Silvery Checkerspot - Chlosyne nycteis
[From Ferris and Brown 1981; Scott 1986; Opler and Wright 1999; Glassberg 2001] Forewing 1.8-2.4 cm. Uppersurface variable, very wide black forewing borders, predominantly black with orange forewing band in Rocky Mountains, primarily orange in Plains states and the East, to nearly immaculate orange in parts of the Rockies; hindwing with at least one white submarginal spot unless obscurred by black scaling. Undersurface of hindwing checkered, very broad pale median band with individual silvery spots bulging outward, submarginal row may show one large silvery-white spot in cell M3 to several silvery marginal crescents.
One flight, June to mid-July northward and in the Rocky Mountains; two flights May to September in the northeast; several flights, March to September in the southeast and Texas (Scott 1986). May to October in the southeast, mid-June to August in northern region with two flights, June to July where a single flight (Glassberg 2001). Early June to mid-July in south-central Colorado (Scott and Scott 1978).
Best determined by very wide black forewing borders, uppersurface predominantly black with orange forewing band in Rocky Mountains; undersurface of hindwing checkered, very broad pale median band with individual silvery spots bulging outward, submarginal row may show one large silvery-white spot in cell M3 to several silvery marginal crescents.
Southeastern Saskatchewan and Manitoba south to east-central Arizona, southern New Mexico, and southeast Texas; throughout the east from southern Canada to the Gulf states and excluding the southern Atlantic coast, rarely to Florida panhandle (Scott 1986; Opler and Wright 1999; Glassberg 2001); 1463 m to 2987 m elevation in Colorado (Brown 1957; Scott and Scott 1978; Ferris and Brown 1981). In Montana, reported only from Carbon County (Kohler 1980; Stanford and Opler 1993). Locally rare to uncommon (Glassberg 2001).
Riparian openings along streams, second-growth scrub, mixed woodland clearings, shaded moist valleys (Brown 1957; Ferris and Brown 1981; Scott 1986; Opler and Wright 1999; Glassberg 2001). Habitat not described for Montana but likely similar.
Larval food plants include Actinomeris, Conyza, Doellingeria, Helianthus (several species), Rudbeckia, Solidago, Symphyotrichum, and Verbesina (Ferris and Brown 1981; Scott 1986, 1992, 2006). Adults feed on flower nectar (including Apocynum, Cirsium, Eriogonum, Gaillardia, Heracleum, Jamesia, Melilotus, Prunus, Rudbeckia, Senecio), mud, and carrion (Payne and King 1969; Scott 2014).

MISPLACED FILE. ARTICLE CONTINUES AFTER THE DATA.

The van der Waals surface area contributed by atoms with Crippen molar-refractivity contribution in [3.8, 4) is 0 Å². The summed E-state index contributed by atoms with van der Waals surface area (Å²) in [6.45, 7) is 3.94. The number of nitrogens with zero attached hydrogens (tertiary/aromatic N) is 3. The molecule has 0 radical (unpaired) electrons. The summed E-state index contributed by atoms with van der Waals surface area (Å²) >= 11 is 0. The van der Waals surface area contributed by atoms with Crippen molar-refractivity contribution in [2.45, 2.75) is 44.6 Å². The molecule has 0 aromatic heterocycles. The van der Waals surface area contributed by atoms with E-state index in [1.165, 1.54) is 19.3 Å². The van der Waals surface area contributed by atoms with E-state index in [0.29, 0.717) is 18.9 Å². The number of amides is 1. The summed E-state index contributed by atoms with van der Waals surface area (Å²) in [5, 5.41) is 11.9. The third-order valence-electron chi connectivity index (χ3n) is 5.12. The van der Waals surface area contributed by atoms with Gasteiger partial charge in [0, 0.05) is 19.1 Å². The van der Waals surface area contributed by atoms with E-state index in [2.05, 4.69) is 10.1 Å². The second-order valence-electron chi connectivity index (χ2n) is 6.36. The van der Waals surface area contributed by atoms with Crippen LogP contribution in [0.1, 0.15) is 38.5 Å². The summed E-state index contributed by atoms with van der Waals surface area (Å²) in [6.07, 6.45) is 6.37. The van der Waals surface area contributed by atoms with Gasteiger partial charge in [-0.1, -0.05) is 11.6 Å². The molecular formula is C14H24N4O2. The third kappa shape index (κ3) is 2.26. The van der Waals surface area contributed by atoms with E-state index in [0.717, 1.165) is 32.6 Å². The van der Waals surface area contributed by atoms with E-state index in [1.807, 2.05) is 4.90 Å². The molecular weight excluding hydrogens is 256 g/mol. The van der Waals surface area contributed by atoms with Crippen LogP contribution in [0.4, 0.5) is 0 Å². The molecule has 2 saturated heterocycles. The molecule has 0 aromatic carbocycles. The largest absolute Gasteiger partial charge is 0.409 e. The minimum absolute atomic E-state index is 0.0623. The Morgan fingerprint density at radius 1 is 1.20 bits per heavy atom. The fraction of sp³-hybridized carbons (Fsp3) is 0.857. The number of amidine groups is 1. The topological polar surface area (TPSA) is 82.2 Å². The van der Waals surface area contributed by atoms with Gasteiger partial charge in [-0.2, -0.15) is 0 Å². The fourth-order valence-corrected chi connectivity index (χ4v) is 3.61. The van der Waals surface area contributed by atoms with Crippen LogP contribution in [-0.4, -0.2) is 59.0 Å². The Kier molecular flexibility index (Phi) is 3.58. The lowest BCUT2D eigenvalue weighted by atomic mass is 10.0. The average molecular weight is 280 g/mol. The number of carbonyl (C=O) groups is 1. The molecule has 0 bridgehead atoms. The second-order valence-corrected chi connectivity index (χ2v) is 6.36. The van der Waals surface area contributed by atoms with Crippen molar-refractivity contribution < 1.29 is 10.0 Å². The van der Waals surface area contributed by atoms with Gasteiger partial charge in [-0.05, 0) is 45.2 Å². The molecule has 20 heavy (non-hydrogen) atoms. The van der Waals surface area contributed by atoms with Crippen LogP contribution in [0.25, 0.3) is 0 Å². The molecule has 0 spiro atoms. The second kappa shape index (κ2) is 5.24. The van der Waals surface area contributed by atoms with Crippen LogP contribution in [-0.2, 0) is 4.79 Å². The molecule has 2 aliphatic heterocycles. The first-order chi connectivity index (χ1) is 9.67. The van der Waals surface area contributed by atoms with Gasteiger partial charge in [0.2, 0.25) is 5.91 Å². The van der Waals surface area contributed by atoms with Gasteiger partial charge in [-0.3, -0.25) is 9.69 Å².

Females lay eggs in clusters (averaging 112 eggs) on undersides of host plant leaves. Young larvae gregarious, build a silked nest on underside of leaf, hibernate (overwinter) as L3 or L4 instar, rarely L2, in curled leaf tip; pupae suspended from dry plant stalk not necessarily the host plant (Scott 1979, 1986, 1992, 2006). Males patrol throughout the day around host plant along stream sides in search of females (Scott 1975b, 1986).
- Literature Cited AboveLegend: View Online Publication
- Brown, F.M. 1957. Colorado Butterflies. Proceedings; Numbers Three through Seven. Denver Museum of Natural History, Denver, Co.
- Ferris, C.D. and F.M. Brown (eds). 1981. Butterflies of the Rocky Mountains. Univ. of Oklahoma Press. Norman. 442 pp.
- Glassberg, J. 2001. Butterflies through Binoculars: A Field Guide to the Butterflies of Western North America. Oxford University Press.
- Kohler, S. 1980. Checklist of Montana Butterflies (Rhopalocera). Journal of the Lepidopterists' Society 34(1): 1-19.
- Opler, P.A. and A.B. Wright. 1999. A field guide to western butterflies. Second edition. Peterson Field Guides. Houghton Mifflin Company, Boston, Massachusetts. 540 pp.
- Payne, J.A. and E.W. King. 1969. Lepidoptera associated with pig carrion. Journal of the Lepidopterists' Society 23(3): 191-195.
- Scott, J.A. 1975b. Mate-locating behavior of western North American butterflies. Journal of Research on the Lepidoptera 14:1-40.
- Scott, J.A. 1979. Hibernal diapause of North American Papilionoidea and Hesperioidea. Journal of Research on the Lepidoptera 18(3): 171-200.
- Scott, J.A. 1986. The butterflies of North America: a natural history and field guide. Stanford University Press, Stanford, California.
- Scott, J.A. 1992. Hostplant records for butterflies and skippers (mostly from Colorado) 1959-1992, with new life histories and notes on oviposition, immatures, and ecology. Papilio new series #6. 185 p.
- Scott, J.A. 2014. Lepidoptera of North America 13. Flower visitation by Colorado butterflies (40,615 records) with a review of the literature on pollination of Colorado plants and butterfly attraction (Lepidoptera: Hersperioidea and Papilionoidea). Contributions of the C.P. Gillette Museum of Arthopod Diversity. Fort Collins, CO: Colorado State University. 190 p.
- Scott, J.A. and G.R. Scott. 1978. Ecology and distribution of the butterflies of southern central Colorado. Journal of Research on the Lepidoptera 17(2): 73-128.
- Stanford, R.E. and P.A. Opler. 1993. Atlas of western USA butterflies: including adjacent parts of Canada and Mexico. Unpubl. Report. Denver and Fort Collins, Colorado 275 pp.
- Additional ReferencesLegend: View Online Publication
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- Allen, T.J., J.P. Brock, and J. Glassberg. 2005. Caterpillars in the field and garden: a field guide to the butterfly caterpillars of North America. Oxford University Press.
- Brock, J.P. and K. Kaufman. 2003. Kaufman Field Guide to Butterflies of North America. Houghton Mifflin Company, New York, NY 284 pp.
- Layberry, R.A., P.W. Hall, and J.D. LaFontaine. 1998. The Butterflies of Canada. University of Toronto Press. 280 pp. + color plates.
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